Is There a Hat Better Than Napoleon’s? We Rank Art History’s 5 Most Iconic Chapeaux

A tricorn hat was one of the most iconic features of France's first Emperor, the subject of Ridley Scott's latest historical drama release this week.

Jacques-Louis David, Napoleon Crossing the Alps (1801–05). Photo: GraphicaArtis/Getty Images.

In the same week that one of Napoleon Bonaparte’s bicorne hats sold for €1.9 million ($2.1 million) at auction in Paris, Ridley Scott’s new historical drama about France’s first Emperor was released in cinemas. It’s been disproven that Bonaparte was an unusually short man—5’7” was well above average at the time and is only 3” below the average Frenchman’s height today—so perhaps the most iconic visual thing about Napoleon was his hats.

The popularity of hat-wearing trailed off in the mid-20th century, which is a shame given hats’ power to become a signature look for the wearer (think Boy George, Queen Elizabeth II, or Yogi Bear). So, we’re looking back at art history to find iconic hats that give Napoleon’s a run for its money.

Eugène Delacroix
Liberty Leading the People (1830)

Eugène Delacroix, Liberty Leading the People (1830). Courtesy of the Louvre.

Photo: courtesy of the Louvre.

Is there anything more iconic than liberation? Delacroix’ heroine Marianne—the popular personification of France since the late 18th century—is wearing a Phrygian cap: a soft conical cap which folds over at the peak. Phrygian caps have been worn since antiquity and were a signature look for revolutionaries in both America and France. However, it was actually a similar soft cap called the Pileus which was worn by freemen released from enslavement in Republican Rome, leading to the association with liberation when the Phyrgian became confused for it at some point in history.

5 hats for good intentions.

-1 hat for mistaking it for another hat.


Rene Magritte
Le lieu common (1964)

René Magritte, Le lieu common (1964). Courtesy of Christie's.

Photo: courtesy of Christie’s.

Bowler hats became a signature for the Belgian artist Rene Magritte, who painted them in his Surrealist works more than 50 times over the course of 40 years. Bowler hats were first designed in 1849 for the British nobleman Edward Coke, but they became so popular with the growing bourgeoisie that they were soon ubiquitous in the U.K. For Magritte they represented, well, sort of nothingness, and the artist loved how bowler hats could render a figure totally anonymous, blending them into an ambiguous middle-class crowd.  

4 hats for recognizability.

-1 hat for nothingness.


Giuseppe Arcimboldo
The Librarian (1566)

Giuseppe Arcimboldo, The Librarian (1566). (Photo by Imagno/Getty Images)

Photo: Imagno/Getty Images.

This literary hat painted in 1566 is a creative departure for Giuseppe Arcimboldo, who is better known for his portraits of people made out of vegetables. The Librarian is thought to show the historian Wolfgang Lazius, who served in the courts of the Habsburg Emperors alongside Arcimbolo when the painter was the official court portraitist to Ferdinand I, Maximillan II, and Rudolf II. It’s hard to believe that this feat of Surrealism was made almost 600 years ago.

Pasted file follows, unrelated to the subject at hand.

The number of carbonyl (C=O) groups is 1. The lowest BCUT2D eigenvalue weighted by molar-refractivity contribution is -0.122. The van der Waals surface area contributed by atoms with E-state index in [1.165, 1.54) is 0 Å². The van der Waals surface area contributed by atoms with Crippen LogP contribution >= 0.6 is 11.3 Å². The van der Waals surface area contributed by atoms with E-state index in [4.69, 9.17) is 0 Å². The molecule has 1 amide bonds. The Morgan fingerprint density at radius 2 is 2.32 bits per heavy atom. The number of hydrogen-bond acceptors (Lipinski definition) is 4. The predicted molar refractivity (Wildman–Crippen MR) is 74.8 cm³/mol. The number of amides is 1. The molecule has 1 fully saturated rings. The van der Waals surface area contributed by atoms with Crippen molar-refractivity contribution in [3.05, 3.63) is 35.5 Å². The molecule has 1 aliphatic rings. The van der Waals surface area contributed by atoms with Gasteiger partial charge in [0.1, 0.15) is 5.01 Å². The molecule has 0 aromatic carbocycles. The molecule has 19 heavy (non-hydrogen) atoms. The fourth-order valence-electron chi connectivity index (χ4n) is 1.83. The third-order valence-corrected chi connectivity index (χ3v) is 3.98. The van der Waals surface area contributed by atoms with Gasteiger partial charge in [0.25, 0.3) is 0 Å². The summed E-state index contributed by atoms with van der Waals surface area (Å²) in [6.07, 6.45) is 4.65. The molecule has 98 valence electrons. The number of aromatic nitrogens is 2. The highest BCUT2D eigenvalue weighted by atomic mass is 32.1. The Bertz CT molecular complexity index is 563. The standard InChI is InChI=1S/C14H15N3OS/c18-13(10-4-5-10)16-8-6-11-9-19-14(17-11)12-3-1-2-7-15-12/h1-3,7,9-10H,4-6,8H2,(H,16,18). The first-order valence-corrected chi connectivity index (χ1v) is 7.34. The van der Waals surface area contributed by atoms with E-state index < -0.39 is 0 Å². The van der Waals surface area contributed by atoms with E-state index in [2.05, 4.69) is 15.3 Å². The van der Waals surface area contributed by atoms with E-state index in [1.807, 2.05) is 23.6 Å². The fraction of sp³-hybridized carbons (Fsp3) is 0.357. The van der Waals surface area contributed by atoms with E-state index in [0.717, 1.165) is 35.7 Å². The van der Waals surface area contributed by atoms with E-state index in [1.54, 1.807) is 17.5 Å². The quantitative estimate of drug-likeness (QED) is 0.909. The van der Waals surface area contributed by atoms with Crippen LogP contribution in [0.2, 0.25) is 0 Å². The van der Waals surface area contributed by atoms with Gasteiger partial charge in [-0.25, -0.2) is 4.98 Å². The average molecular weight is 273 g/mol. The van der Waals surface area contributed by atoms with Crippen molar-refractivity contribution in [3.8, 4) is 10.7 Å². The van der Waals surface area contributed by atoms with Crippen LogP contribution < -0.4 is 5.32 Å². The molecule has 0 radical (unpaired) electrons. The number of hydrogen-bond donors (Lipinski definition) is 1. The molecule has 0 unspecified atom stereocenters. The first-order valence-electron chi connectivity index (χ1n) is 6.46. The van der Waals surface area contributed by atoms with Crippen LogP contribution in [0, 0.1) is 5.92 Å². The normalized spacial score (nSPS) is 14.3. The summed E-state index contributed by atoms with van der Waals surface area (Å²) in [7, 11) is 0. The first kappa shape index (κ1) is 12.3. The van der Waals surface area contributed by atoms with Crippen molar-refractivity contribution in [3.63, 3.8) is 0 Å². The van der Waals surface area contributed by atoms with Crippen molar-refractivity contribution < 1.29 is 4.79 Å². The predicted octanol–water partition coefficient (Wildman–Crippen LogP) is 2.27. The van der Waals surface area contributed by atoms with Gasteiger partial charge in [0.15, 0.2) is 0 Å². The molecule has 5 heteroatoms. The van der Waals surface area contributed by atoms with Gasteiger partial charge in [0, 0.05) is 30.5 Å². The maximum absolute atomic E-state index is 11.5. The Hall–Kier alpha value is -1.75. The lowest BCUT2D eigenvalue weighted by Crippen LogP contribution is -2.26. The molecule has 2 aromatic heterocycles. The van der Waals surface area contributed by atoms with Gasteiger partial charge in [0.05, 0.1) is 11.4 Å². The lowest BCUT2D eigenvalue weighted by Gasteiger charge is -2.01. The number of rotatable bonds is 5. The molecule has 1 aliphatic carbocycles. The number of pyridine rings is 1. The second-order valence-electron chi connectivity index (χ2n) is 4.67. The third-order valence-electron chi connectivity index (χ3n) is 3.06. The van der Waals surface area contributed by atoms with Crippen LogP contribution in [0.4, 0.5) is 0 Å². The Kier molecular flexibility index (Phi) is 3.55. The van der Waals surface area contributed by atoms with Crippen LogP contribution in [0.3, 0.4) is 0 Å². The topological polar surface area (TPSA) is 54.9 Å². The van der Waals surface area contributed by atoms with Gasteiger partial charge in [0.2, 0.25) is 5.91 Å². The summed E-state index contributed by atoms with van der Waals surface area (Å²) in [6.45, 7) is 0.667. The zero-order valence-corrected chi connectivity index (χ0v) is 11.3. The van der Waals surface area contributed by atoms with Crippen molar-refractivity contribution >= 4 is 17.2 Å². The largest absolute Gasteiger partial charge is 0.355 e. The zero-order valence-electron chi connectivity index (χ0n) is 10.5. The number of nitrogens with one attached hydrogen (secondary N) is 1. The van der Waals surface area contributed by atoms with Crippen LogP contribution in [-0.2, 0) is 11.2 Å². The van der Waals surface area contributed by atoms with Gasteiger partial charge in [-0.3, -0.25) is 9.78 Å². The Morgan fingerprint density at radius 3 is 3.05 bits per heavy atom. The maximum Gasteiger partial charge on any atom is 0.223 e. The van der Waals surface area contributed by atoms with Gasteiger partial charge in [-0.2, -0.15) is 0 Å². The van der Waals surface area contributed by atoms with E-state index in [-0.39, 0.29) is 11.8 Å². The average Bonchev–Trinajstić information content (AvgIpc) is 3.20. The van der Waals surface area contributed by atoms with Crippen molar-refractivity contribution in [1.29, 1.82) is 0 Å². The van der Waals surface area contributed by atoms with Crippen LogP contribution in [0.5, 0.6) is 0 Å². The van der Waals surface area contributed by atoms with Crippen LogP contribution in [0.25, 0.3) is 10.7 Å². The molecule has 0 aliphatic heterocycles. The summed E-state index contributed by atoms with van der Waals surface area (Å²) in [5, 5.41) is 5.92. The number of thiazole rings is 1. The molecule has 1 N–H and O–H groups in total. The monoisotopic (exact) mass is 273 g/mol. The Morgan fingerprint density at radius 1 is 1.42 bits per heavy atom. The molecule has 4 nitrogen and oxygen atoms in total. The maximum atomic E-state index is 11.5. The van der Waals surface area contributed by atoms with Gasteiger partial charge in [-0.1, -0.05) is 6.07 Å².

4 hats for knowledge.

-1 hat for water-resistance.



Jan van Eyck
The Arnolfini Portrait (1434)

The Arnolfini Wedding Portrait, 1434, National Gallery, London.

Photo: courtesy of National Gallery, London.

One of art history’s most immediately recognizable couples, The Arnolfini Portrait often gets attention for the reflection of van Eyck in the background, the debate about whether the female figure is pregnant in the portrait, and the fact that the pair don’t exactly look thrilled about their nuptials. Despite looking heavy and oversized enough to put the giant hat Pharrell Williams wore to the 2014 Grammys to shame, wealth merchant Giovanni Arnolfini’s hat is actually made of lightweight plaited straw dyed back, which was a popular option for summertime headgear in the 1430s.

4 hats for breeziness.

-2 hats for awkwardness.



Elisabeth Vigee Le Brun
Self-Portrait in a Straw Hat (1782)

Louise Élisabeth Vigée Le Brun, (Photo by: Universal History Archive/Universal Images Group via Getty Images)

Photo: Universal History Archive/Universal Images Group via Getty Images.

Vigée Le Brun was was one of four women artists admitted to the Académie royale de la peinture et de sculpture in the 18th century, and she was a close friend and frequent painter of Marie-Antoinette. In this portrait, Vigée Le Brun lets her hair loose—literally. She would have been expected to wear a powdered wig for a formal portrait like this, and her straw hat with fresh flowers ties this painting to shepherdess portraits throughout art history as a romantic symbol of womanly independence. Interestingly, her bestie Marie had an entire rustic retreat, fit with a dairy, farm, and mill, built in the park of Versailles, such was the feminist farm fantasy.

3 hats for independence.

-1 hat for hat hair.



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